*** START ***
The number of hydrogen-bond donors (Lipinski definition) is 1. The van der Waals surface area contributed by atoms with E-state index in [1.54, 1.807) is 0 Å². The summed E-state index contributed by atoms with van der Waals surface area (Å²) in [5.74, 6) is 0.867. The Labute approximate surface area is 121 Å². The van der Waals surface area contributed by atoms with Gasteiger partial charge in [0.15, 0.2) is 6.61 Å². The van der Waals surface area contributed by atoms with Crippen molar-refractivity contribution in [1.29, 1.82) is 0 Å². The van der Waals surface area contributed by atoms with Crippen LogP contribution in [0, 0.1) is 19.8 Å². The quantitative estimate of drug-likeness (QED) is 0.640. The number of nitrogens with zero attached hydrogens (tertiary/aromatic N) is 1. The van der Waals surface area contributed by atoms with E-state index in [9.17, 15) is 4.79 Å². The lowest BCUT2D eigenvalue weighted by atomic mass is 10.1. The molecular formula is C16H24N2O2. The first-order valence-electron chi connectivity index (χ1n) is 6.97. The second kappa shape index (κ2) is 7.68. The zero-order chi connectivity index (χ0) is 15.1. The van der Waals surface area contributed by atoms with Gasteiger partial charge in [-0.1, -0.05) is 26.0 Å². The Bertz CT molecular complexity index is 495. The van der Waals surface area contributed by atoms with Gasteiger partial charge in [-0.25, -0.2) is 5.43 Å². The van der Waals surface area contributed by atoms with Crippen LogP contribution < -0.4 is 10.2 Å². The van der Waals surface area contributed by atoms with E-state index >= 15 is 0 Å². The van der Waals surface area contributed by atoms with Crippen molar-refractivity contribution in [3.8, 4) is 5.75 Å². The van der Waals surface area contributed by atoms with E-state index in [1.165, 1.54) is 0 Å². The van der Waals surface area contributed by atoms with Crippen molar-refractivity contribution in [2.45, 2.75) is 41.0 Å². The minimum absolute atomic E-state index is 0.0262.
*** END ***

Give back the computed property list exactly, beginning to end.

The number of hydrogen-bond donors (Lipinski definition) is 1. The van der Waals surface area contributed by atoms with E-state index in [1.54, 1.807) is 0 Å². The summed E-state index contributed by atoms with van der Waals surface area (Å²) in [5.74, 6) is 0.867. The Labute approximate surface area is 121 Å². The van der Waals surface area contributed by atoms with Gasteiger partial charge in [0.15, 0.2) is 6.61 Å². The van der Waals surface area contributed by atoms with Crippen molar-refractivity contribution in [1.29, 1.82) is 0 Å². The van der Waals surface area contributed by atoms with Crippen LogP contribution in [0, 0.1) is 19.8 Å². The quantitative estimate of drug-likeness (QED) is 0.640. The number of nitrogens with zero attached hydrogens (tertiary/aromatic N) is 1. The van der Waals surface area contributed by atoms with E-state index in [9.17, 15) is 4.79 Å². The lowest BCUT2D eigenvalue weighted by atomic mass is 10.1. The molecular formula is C16H24N2O2. The first-order valence-electron chi connectivity index (χ1n) is 6.97. The second kappa shape index (κ2) is 7.68. The zero-order chi connectivity index (χ0) is 15.1. The van der Waals surface area contributed by atoms with Gasteiger partial charge in [-0.1, -0.05) is 26.0 Å². The Bertz CT molecular complexity index is 495. The van der Waals surface area contributed by atoms with Gasteiger partial charge in [-0.25, -0.2) is 5.43 Å². The van der Waals surface area contributed by atoms with Crippen LogP contribution < -0.4 is 10.2 Å². The van der Waals surface area contributed by atoms with E-state index >= 15 is 0 Å². The van der Waals surface area contributed by atoms with Crippen molar-refractivity contribution in [3.8, 4) is 5.75 Å². The van der Waals surface area contributed by atoms with E-state index in [1.165, 1.54) is 0 Å². The van der Waals surface area contributed by atoms with Crippen molar-refractivity contribution in [2.45, 2.75) is 41.0 Å². The minimum absolute atomic E-state index is 0.0262.